Whose vs. Who's: How to Use Them Correctly in Sentences – INK Blog (2022)

Whose vs. who’s: which word is right for your sentence? One is a pronoun, and the other is a contraction. Here, we’ll show you how to remember the difference between these two homophones. Also, you’ll see plenty of examples so you never doubt when to use which.

Main Whose vs. Who’s Takeaways:

  • Whoseand who’s are homophones but they are not interchangeable.
  • Whose vs. who’s are both correct but have different functions.
  • The easiest way to know if you’re using the correct word is to replace the word with who is/who has/who was. If the sentence still makes sense, then who’s is correct. If not, then whose is probably correct.
  • On one hand, whose describes possession.
  • Use whose when referencing ownership.
  • On the other hand, who’s is a contraction of who is or who has.
  • Use who’s to replace who is or who has in casual conversations where contractions are appropriate.

Whose bike is this?

Who’s coming to the park with us later?

Whose vs. Who's: How to Use Them Correctly in Sentences – INK Blog (1)

Whose vs. Who’s

When we see an apostrophe followed by the letter ‘s,’ we tend to associate this with ownership. And, most of the time, this rule holds true. However, almost every rule in the English language has an exception, and this one is no different.

For example, when it comes to it’s vs. its and whose vs. who’s, the word with the apostrophe ‘s’ is not the possessive one. Rather, it’s a contraction.

Whose and who’s are homophones, meaning these words sound the same. However, they have different spellings, meanings, and functions. On one hand, who’s is a contraction that links the pronoun who with the verb is or has. Like other contractions, it’s appropriate for casual conversations, but should be spelled out in formal writing.

Conversely, whose is a possessive pronoun, which expresses “to whom something belongs.” It often describes a person, but you can also use it for a pet or location.

  • Whose definition:(pronoun) a question word used to determine which entity is responsible for an item
  • Who’s definition:(contraction) who is; who was; who has

Who’s on third?

Who is on third?

Whose on third?

Whose is often a replacement for whoor whom. But, watch out; you may need to rephrase your sentence. You can’t necessarily swap the words.

Whose shoes are those?

Who owns those shoes?

To whom do those shoes belong?

Who’s shoes are those?

How to Remember the Difference Between Whose vs. Who’s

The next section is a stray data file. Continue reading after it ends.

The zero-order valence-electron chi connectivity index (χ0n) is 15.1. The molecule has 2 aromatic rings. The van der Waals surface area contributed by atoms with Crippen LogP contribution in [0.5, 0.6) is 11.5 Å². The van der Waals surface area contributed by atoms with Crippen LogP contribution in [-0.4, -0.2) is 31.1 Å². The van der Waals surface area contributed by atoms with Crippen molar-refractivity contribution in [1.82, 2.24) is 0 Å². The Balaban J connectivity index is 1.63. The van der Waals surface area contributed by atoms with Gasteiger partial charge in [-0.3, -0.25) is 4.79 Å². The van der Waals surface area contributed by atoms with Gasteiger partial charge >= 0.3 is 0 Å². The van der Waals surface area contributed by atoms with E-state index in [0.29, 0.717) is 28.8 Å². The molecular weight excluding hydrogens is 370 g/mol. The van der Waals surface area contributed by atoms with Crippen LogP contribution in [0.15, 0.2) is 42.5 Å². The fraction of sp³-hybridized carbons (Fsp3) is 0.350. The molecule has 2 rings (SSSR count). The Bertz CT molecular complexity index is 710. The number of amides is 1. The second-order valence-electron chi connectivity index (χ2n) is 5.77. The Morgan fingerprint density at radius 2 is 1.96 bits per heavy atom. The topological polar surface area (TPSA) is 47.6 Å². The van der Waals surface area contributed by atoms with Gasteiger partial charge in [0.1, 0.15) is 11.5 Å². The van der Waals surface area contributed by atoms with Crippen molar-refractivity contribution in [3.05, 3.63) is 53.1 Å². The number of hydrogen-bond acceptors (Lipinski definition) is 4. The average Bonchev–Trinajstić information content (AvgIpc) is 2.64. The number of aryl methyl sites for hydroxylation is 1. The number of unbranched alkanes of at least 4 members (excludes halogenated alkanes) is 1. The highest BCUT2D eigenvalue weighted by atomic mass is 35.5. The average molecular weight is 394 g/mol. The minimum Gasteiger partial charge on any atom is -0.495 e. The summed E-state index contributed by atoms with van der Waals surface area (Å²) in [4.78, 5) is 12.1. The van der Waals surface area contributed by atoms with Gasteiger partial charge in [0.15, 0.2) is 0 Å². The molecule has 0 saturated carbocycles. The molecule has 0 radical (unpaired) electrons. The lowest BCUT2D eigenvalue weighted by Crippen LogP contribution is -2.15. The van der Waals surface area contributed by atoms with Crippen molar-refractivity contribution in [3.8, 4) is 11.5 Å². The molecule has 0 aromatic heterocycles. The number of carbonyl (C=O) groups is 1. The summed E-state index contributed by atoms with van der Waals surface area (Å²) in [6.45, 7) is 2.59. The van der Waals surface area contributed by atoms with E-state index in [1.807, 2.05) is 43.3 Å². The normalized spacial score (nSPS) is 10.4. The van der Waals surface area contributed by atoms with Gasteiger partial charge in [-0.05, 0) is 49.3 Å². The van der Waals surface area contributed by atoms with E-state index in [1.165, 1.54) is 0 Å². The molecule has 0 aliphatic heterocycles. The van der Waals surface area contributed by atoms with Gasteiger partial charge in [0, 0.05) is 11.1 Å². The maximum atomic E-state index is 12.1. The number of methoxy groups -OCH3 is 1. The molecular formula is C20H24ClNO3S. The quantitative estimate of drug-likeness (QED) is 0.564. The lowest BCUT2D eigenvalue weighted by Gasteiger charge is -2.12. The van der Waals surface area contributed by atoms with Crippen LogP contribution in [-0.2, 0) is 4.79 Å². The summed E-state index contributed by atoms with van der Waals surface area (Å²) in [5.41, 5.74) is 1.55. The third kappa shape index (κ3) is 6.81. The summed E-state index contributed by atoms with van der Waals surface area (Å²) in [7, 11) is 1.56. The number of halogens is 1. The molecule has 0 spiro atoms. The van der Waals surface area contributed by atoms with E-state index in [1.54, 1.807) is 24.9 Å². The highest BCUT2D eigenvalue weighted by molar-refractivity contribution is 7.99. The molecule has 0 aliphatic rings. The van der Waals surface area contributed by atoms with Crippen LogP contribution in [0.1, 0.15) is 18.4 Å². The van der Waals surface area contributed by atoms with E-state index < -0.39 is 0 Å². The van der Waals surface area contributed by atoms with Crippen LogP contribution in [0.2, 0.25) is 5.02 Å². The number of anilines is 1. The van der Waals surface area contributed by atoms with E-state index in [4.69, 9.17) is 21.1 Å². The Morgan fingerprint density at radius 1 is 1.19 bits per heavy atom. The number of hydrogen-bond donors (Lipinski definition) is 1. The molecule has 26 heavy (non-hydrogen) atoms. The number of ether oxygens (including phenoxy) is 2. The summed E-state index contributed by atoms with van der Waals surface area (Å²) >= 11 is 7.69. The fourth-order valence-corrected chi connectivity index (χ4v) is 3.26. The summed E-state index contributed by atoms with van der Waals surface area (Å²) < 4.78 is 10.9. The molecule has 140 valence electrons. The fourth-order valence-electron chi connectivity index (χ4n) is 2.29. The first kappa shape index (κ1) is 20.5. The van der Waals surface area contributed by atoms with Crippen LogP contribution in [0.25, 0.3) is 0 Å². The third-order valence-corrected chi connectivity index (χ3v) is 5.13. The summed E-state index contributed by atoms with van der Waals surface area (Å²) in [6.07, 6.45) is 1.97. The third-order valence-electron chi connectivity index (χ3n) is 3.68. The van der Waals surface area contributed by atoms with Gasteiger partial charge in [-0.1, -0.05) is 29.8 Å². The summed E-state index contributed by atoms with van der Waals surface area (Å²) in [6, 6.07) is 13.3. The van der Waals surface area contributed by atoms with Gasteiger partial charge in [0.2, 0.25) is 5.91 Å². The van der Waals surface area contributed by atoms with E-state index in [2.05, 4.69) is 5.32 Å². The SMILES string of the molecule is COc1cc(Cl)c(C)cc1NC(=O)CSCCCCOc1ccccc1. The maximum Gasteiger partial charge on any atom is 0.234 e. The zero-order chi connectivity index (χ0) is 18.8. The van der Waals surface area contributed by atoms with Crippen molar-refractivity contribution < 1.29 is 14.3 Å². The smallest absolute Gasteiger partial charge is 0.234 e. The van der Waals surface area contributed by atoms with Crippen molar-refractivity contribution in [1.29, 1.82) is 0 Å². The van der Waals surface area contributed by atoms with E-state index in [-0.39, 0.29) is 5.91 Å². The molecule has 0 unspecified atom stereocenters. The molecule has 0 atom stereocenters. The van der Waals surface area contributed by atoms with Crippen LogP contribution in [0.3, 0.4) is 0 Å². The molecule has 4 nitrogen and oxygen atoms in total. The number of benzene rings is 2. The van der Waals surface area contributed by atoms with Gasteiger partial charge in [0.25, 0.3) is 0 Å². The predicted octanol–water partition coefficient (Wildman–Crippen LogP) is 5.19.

Here’s the easiest way to remember the difference between whose vs. who’s. Since who’s is a contraction for the phrases who is and who has, try replacing the word with who is or who has.

If the sentence still makes sense and is it still grammatically correct, then choose the contraction who’s (with the apostrophe ‘s’). Otherwise, whose (without the apostrophe ‘s’) is probably the word you want.

Who’s planning on staying for dinner?

Whose planning on staying for dinner?

Who is planning on staying for dinner?

Whose car is blocking the entrance?

Who is car is blocking the entrance?

Whose car is blocking the entrance?

Whose refers to possession, while who’s is a contraction that means who is or who has.

Whose vs. Who's: How to Use Them Correctly in Sentences – INK Blog (2)

Who is Contraction in Grammar?

In English grammar, who’s (with the apostrophe ‘s’) is the contraction for who is, not the possessive pronoun whose (without the apostrophe ‘s’). Other examples of contractions, or shortened words made by combining multiple words, include don’t (do not), can’t (can not), you’ve (you have), and I’ll (I will).

Use the contraction who’s in casual speaking and writing. For more formal situations, it’s always best to spell out the contraction.

Who is the tall woman in the long coat?

Who’s the tall woman in the long coat?

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My nephew, who has just left for the store, will be back in about an hour.

My nephew, who’s just left for the store, will be back in about an hour.

Whose vs. Who’s Sentences

Here’s how to use whose vs. who’s in a sentence:

Whosecar were you in?

Who’sknocking on my door?

Idon’t know whose keys these are, so I can’t return it.

Who’sstolen my keys?

Whosepresentation did you watch?

I don’t knowwho’sdoing that.

The receptionist asked whose coat was on the couch but none of the guests answered.

Mike, who’s invited me to hissister’s housefor dinner, is a fantastic cook.

She rode home inwhose car?

Whosechild has a fever?

An apostrophe and an ‘s’ usually indicate ownership or possession. However, who’s breaks this rule. It’s a contraction, not a possessive word.

Who’s or Whose Birthday?

The correct answer is: whose birthday. Why? Because whose is a possessive pronoun while who’s is a contraction of the phrases who is and who has. Therefore, the question is really: who does the birthday belong to?

Since this is a question about possession, we know that the possessive pronoun whoseis correct. Confirm this by replacing the word with who is (Who is birthday?). Since the sentence doesn’t make sense, we’re confident that whose is correct.

Who is birthday is it?

Whose birthday is it?

Whose Name or Who’s Name?

The correct way to phrase this is: whose name, notwho’s name. The real question is about who the name belongs to. In other words, this phrase is about possession. Since whose is a possessive pronoun, it makes more sense than who’s, which is the contraction for the phrases who is and who has.